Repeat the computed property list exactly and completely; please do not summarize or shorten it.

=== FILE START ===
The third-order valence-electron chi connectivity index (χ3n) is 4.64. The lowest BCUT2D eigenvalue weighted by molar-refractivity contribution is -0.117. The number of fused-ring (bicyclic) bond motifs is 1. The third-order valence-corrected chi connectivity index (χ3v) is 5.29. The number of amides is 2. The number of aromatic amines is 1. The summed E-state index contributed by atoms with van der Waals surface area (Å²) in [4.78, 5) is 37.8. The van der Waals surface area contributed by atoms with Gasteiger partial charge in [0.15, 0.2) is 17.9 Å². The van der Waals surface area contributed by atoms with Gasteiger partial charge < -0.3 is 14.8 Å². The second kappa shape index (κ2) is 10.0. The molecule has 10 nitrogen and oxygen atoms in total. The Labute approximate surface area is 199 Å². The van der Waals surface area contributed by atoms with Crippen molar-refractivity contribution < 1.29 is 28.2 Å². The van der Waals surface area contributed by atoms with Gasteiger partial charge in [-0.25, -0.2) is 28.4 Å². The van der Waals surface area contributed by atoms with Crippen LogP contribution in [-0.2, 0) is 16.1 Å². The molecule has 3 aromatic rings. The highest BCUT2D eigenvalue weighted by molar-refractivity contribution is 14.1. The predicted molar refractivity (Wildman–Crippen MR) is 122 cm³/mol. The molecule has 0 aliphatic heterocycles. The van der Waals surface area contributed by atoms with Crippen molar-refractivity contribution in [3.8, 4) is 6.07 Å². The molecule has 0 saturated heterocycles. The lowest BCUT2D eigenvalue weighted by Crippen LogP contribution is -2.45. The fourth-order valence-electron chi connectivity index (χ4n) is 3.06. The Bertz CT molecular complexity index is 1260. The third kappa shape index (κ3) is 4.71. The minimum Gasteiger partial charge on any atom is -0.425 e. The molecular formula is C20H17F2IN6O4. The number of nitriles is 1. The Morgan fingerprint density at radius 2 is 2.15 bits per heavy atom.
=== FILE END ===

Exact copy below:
The third-order valence-electron chi connectivity index (χ3n) is 4.64. The lowest BCUT2D eigenvalue weighted by molar-refractivity contribution is -0.117. The number of fused-ring (bicyclic) bond motifs is 1. The third-order valence-corrected chi connectivity index (χ3v) is 5.29. The number of amides is 2. The number of aromatic amines is 1. The summed E-state index contributed by atoms with van der Waals surface area (Å²) in [4.78, 5) is 37.8. The van der Waals surface area contributed by atoms with Gasteiger partial charge in [0.15, 0.2) is 17.9 Å². The van der Waals surface area contributed by atoms with Gasteiger partial charge < -0.3 is 14.8 Å². The second kappa shape index (κ2) is 10.0. The molecule has 10 nitrogen and oxygen atoms in total. The Labute approximate surface area is 199 Å². The van der Waals surface area contributed by atoms with Crippen molar-refractivity contribution < 1.29 is 28.2 Å². The van der Waals surface area contributed by atoms with Gasteiger partial charge in [-0.25, -0.2) is 28.4 Å². The van der Waals surface area contributed by atoms with Crippen LogP contribution in [-0.2, 0) is 16.1 Å². The molecule has 3 aromatic rings. The highest BCUT2D eigenvalue weighted by molar-refractivity contribution is 14.1. The predicted molar refractivity (Wildman–Crippen MR) is 122 cm³/mol. The molecule has 0 aliphatic heterocycles. The van der Waals surface area contributed by atoms with Crippen molar-refractivity contribution in [3.8, 4) is 6.07 Å². The molecule has 0 saturated heterocycles. The lowest BCUT2D eigenvalue weighted by Crippen LogP contribution is -2.45. The fourth-order valence-electron chi connectivity index (χ4n) is 3.06. The Bertz CT molecular complexity index is 1260. The third kappa shape index (κ3) is 4.71. The minimum Gasteiger partial charge on any atom is -0.425 e. The molecular formula is C20H17F2IN6O4. The number of nitriles is 1. The Morgan fingerprint density at radius 2 is 2.15 bits per heavy atom.